Andrei Fedorov




Woodruff Professor of Mechanical Engineering
Primary School/Department: 
George W. Woodruff School of Mechanical Engineering
Title 2: 
Associate Chair for Graduate Studies

Office Location: 
Love 303
Georgia Institute of Technology

Research Keywords:

Microdevices for Drug & Gene Delivery, MEMS Ion Sources for Bioanalytical Mass Spectrometry, Scanning Probes for BioElectroChemical Imaging on Nanoscale, Thermomechanical Aspects of Tissue Repair & Regeneration, Lab-on-a-Chip Instrumentation

Research Affiliations:

Research Center Affiliations: 
Marcus Center for Therapeutic Cell Characterization and Manufacturing (MC3M)
Center for Drug Design Development & Delivery

Research Areas:

Research Areas: 
Cancer Biology
Drug Design, Development and Delivery
Regenerative Medicine
Systems Biology

Research Interests:

Dr. Fedorov’s research is at the interface of basic sciences and engineering. His research portfolio is diverse, covering the areas of portable/ distributed power generation with synergetic carbon dioxide management, including hydrogen/CO2 separation/capture and energy storage, novel approaches to nanomanufacturing (see Figure), microdevices (MEMS) and instrumentation for biomedical research, and thermal management of high performance electronics. Dr. Fedorov's research includes experimental and theoretical components, as he seeks to develop innovative design solutions for the engineering systems whose optimal operation and enhanced functionality require fundamental understanding of thermal/fluid sciences.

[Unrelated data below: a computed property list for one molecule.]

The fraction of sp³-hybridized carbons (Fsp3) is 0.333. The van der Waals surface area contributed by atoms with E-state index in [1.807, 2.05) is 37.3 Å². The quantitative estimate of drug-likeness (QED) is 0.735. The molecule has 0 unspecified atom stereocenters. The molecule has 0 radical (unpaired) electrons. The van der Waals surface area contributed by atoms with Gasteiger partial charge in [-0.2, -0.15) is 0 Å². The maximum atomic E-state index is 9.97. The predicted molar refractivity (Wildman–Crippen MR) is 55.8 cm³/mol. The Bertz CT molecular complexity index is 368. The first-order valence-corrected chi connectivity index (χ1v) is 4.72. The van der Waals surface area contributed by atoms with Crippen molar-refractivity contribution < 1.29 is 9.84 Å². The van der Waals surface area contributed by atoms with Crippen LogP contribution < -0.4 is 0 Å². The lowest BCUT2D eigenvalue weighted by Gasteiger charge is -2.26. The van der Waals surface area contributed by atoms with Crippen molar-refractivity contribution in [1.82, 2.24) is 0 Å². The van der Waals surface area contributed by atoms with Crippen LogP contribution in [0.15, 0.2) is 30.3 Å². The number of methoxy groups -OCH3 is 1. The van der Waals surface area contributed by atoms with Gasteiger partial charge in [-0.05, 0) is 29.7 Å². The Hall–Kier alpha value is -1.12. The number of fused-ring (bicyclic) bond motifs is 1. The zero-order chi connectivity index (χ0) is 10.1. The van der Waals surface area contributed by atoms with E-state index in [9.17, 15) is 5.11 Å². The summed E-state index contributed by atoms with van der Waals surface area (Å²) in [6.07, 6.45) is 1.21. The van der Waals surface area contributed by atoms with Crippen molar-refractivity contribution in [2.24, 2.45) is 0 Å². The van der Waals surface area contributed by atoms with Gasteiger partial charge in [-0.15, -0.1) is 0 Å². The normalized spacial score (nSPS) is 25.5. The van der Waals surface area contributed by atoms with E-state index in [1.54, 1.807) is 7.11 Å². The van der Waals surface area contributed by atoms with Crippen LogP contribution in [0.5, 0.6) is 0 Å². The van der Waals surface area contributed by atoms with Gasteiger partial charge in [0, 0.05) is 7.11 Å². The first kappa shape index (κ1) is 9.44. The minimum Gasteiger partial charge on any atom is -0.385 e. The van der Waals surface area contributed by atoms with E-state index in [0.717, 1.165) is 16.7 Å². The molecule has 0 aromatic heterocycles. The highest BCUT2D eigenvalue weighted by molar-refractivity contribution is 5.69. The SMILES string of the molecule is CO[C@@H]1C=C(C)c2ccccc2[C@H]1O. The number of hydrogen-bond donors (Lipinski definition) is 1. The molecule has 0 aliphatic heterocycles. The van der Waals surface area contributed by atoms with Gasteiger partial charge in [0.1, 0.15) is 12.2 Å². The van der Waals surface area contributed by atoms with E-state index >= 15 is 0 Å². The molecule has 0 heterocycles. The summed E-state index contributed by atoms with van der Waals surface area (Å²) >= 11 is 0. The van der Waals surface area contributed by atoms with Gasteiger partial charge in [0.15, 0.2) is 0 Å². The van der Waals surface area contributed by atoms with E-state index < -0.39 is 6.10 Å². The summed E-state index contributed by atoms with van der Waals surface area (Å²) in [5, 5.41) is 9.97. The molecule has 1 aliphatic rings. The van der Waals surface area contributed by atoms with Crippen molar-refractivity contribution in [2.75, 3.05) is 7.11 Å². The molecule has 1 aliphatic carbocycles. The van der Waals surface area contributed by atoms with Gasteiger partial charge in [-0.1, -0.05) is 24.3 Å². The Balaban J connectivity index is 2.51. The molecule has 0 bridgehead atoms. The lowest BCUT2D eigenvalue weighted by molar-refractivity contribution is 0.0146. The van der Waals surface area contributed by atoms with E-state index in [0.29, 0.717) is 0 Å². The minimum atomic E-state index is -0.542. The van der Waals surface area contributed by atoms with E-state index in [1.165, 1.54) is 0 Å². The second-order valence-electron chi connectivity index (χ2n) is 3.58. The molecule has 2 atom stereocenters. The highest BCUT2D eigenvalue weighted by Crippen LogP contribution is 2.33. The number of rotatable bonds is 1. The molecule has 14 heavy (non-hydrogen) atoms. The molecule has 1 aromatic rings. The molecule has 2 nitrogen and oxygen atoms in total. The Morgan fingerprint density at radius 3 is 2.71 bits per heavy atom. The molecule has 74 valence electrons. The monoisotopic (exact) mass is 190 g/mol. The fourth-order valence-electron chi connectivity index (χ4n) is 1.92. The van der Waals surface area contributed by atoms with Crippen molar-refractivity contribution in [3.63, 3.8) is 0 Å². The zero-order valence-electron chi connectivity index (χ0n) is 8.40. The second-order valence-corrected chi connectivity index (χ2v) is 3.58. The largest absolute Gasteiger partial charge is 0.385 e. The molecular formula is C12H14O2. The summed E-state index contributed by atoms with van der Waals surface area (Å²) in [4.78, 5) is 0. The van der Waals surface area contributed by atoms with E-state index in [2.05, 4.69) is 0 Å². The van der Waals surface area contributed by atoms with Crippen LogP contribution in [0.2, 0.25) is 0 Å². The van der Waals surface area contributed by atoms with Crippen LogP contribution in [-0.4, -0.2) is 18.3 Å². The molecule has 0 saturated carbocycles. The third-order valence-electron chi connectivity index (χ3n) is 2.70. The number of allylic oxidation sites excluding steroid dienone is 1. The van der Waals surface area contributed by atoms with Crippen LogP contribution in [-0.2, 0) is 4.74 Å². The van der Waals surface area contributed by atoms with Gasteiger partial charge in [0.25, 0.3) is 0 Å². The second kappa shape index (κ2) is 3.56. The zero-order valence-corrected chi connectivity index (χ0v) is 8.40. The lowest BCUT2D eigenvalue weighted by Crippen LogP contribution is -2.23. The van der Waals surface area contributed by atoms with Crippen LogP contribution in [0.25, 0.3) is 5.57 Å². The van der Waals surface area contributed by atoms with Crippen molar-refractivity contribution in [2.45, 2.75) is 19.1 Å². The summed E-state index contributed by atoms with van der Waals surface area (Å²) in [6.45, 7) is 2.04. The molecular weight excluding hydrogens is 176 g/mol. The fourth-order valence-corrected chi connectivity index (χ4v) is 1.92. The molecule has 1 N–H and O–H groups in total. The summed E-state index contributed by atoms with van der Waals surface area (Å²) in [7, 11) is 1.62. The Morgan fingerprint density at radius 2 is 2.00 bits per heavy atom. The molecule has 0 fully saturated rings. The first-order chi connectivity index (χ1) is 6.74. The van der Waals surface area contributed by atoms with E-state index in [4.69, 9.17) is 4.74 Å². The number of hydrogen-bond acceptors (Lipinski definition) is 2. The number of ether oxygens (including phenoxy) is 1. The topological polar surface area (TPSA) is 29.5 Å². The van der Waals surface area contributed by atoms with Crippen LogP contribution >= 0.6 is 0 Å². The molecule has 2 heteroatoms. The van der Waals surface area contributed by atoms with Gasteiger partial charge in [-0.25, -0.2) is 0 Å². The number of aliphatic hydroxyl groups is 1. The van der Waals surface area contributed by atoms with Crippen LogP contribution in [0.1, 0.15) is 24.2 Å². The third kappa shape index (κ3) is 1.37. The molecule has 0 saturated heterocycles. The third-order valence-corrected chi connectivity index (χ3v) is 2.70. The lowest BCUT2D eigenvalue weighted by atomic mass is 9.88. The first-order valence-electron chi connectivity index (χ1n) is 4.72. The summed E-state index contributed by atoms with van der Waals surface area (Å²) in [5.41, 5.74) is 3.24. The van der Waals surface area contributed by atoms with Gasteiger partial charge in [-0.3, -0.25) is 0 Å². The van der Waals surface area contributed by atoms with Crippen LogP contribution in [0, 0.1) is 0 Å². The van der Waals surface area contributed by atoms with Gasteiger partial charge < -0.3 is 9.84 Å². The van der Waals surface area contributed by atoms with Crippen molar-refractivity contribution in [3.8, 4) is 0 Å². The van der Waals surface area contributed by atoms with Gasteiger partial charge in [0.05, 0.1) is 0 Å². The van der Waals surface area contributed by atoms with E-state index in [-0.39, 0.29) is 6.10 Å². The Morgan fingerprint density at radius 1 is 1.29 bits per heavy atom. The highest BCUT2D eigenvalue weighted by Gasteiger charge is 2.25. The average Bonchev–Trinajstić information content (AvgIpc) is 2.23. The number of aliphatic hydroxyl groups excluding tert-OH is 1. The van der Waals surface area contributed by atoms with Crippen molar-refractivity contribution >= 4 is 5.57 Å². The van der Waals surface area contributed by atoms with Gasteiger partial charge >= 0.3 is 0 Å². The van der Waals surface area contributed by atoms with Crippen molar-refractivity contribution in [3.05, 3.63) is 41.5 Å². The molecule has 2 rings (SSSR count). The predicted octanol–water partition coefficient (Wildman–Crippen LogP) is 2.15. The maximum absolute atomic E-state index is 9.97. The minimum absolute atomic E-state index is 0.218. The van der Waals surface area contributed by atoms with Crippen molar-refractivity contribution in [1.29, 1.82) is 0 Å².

Applications of Dr. Fedorov’s research range from fuel reformation and hydrogen generation for fuel cells to cooling of computer chips, from lab-on-a-chip microarrays for high throughput biomedical analysis to mechanosensing and biochemical imaging of biological membranes on nanoscale.

The graduate and undergraduate students working with Dr. Fedorov's lab have a unique opportunity to develop skills in a number of disciplines in addition to traditional thermal/fluid sciences because of the highly interdisciplinary nature of their thesis research. Most students take courses and perform experimental and theoretical research in chemical engineering and applied physics. Acquired knowledge and skills are essential to starting and developing a successful career in academia as well as in many industries ranging from automotive, petrochemical and manufacturing to electronics to bioanalytical instrumentation and MEMS.